Hon Maurice Williamson: Do some of those amazing Auckland projects the Minister has referred to include State Highway 20, Mount Roskill extension, which Transit stated would start “this year” on its website back in 2000, which Transit stated on its website in 2001 would start “later this year”, which a glossy brochure dated 31 October 2001 stated would start “in May next year” and take 3 years and be opened by May 2005, which Transit has stated three times since then—including in a brochure that went to every household in Auckland—would start this year, and which, as all members of this House will know, has not yet started?
Hon PETE HODGSON: They just cannot take the good news, can they? Fifteen projects are going on in Auckland and huge numbers of—[Interruption]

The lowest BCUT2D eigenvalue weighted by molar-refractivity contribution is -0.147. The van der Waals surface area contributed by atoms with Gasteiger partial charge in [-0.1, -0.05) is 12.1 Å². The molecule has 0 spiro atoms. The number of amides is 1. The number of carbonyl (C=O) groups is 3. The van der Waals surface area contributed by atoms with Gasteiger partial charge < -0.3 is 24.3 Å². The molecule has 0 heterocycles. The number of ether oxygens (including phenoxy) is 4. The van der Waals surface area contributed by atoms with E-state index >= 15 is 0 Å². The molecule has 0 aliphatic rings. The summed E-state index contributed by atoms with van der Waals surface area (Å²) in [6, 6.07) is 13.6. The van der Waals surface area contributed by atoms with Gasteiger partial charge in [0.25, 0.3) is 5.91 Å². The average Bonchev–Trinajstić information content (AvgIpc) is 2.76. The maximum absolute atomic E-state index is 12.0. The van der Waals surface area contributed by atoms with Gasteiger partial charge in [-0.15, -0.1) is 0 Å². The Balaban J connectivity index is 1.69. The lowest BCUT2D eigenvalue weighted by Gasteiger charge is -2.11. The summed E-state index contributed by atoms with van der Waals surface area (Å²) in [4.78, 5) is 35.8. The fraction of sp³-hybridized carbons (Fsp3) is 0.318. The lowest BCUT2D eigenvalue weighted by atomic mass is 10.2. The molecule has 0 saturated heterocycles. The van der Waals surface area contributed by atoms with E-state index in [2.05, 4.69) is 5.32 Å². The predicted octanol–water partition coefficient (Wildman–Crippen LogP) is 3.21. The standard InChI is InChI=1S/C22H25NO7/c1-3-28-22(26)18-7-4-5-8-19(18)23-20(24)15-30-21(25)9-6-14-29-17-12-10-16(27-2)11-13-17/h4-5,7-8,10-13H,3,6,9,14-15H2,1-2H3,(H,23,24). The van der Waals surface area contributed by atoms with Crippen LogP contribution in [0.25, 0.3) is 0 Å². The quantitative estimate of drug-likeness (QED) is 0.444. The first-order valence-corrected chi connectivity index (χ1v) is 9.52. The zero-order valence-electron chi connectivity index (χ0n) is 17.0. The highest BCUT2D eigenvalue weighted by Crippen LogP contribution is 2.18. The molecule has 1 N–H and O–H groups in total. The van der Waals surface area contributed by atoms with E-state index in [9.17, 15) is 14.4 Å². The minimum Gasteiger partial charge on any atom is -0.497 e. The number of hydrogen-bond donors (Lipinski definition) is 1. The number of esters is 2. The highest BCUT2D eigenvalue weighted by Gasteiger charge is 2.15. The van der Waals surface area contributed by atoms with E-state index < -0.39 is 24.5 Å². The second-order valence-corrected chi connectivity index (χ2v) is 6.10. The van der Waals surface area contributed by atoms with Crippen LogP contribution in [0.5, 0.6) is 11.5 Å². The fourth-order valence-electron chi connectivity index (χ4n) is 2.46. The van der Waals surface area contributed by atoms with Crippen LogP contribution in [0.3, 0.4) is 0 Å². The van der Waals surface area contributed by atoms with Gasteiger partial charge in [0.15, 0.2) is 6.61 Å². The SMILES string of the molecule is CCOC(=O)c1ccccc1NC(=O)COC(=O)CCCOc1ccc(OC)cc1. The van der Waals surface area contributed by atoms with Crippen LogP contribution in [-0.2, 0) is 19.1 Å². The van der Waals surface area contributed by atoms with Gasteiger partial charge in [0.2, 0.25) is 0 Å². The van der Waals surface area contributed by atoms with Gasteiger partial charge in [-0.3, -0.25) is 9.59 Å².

Rodney Hide: I raise a point of order, Madam Speaker.
Madam SPEAKER: You cannot hear, either.
Rodney Hide: This is going to be good. I think we should all try to listen to it.
Madam SPEAKER: Could members please keep the level of interjections down a bit.
Hon PETE HODGSON: They just cannot take the good news, can they? Auckland’s major project expenditure is up tenfold from the day we took office. The number of projects under way is now way higher than it ever was. The number of projects that are coming in ahead of time is now higher than it was. The number of projects new to the 10-year planning coming on, is higher than it was. But what do Opposition members do? They pick on the one roading project that went backwards, because there was a problem with another piece of legislation concerning a volcanic cone. That is the one thing they can do.